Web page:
'A conversation that inspires': Princeton brings landmark discoveries in chemistry to high school students

April 20, 2022, 12:16 p.m.

When Assistant Professor of Chemistry Ralph Kleiner set out to tell the story of landmark discoveries in chemical biology, he kept one goal foremost in mind: make it compelling.

This month, he and his research group met that goal with a series of videos for high school students. Backed by the able narration of graduate student Emilia Argüello, the videos use primary literature to highlight some of chemistry’s historic achievements in nucleic acid science.

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Ralph Kleiner (left) and his research team are creating a series of short videos for high school students. The videos, which feature graduate student Emilia Argüello (right), use primary literature to highlight historic achievements in DNA and RNA science.

The videos are available through the Department of Chemistry’s Vimeo channel and the Kleiner Lab website. The first two in the series are “The Transforming Principle” and “Discovering the Structure of DNA.”

Engaging and conversational as they are informative, these two videos also fulfill part of the terms of Kleiner’s 2019 CAREER Award. The National Science Foundation, which stewards the award, requires a strong commitment to outreach and education.

“When I wrote the outreach portion of the CAREER proposal, my goal was to introduce students to the scientific method through exposure to the primary literature,” said Kleiner. “Reading original scientific manuscripts is not only an essential part of research, but it can bring the material to life by infusing it with the personality, history and circumstances of the scientists who made the discoveries.”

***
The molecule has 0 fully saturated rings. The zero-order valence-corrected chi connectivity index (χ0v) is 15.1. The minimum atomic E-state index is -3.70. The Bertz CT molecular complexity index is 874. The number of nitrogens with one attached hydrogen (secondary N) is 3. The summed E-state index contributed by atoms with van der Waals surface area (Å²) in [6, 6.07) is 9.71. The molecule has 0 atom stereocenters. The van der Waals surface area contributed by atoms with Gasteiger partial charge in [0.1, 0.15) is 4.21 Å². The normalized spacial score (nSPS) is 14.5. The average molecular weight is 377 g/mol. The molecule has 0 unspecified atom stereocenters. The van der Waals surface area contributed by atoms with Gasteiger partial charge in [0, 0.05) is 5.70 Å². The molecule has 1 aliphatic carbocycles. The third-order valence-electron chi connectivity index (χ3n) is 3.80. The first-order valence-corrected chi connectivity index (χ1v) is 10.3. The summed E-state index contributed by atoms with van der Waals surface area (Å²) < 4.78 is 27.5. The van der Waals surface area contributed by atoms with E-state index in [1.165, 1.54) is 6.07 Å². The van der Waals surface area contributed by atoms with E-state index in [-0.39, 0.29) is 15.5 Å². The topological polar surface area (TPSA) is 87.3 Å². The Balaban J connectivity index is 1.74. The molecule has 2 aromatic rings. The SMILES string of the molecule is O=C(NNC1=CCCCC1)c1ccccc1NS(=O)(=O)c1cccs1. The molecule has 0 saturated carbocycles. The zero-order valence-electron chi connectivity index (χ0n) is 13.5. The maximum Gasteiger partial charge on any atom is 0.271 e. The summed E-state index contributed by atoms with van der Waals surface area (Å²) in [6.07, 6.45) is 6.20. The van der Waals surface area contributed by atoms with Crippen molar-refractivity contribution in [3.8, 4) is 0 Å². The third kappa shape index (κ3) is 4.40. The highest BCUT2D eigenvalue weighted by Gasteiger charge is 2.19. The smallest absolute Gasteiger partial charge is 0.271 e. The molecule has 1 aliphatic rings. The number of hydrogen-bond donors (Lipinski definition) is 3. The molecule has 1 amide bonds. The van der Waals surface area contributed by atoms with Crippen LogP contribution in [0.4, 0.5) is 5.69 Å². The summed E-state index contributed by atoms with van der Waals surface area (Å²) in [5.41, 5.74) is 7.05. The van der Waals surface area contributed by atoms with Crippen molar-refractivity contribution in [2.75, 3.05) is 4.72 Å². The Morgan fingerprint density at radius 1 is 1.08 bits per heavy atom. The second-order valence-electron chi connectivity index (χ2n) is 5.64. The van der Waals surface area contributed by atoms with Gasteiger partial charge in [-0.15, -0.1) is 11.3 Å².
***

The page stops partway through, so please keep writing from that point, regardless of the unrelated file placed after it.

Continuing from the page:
The lab plans to produce up to 10 videos in the series.

Argüello, whose research focuses on investigating the interactions of proteins with modified RNA, was tasked with selecting, organizing and translating the information for the first two videos.

“I’m very adamant about being conversational in my talks, even if it’s an official talk,” said Argüello. “I have to feel that I’m engaging with the audience. Some people say, ‘I’m never going to understand chemistry; it’s too arcane.’ But no — we can unpack these concepts and have a conversation that inspires people.”

Read the full story on the Department of Chemistry website.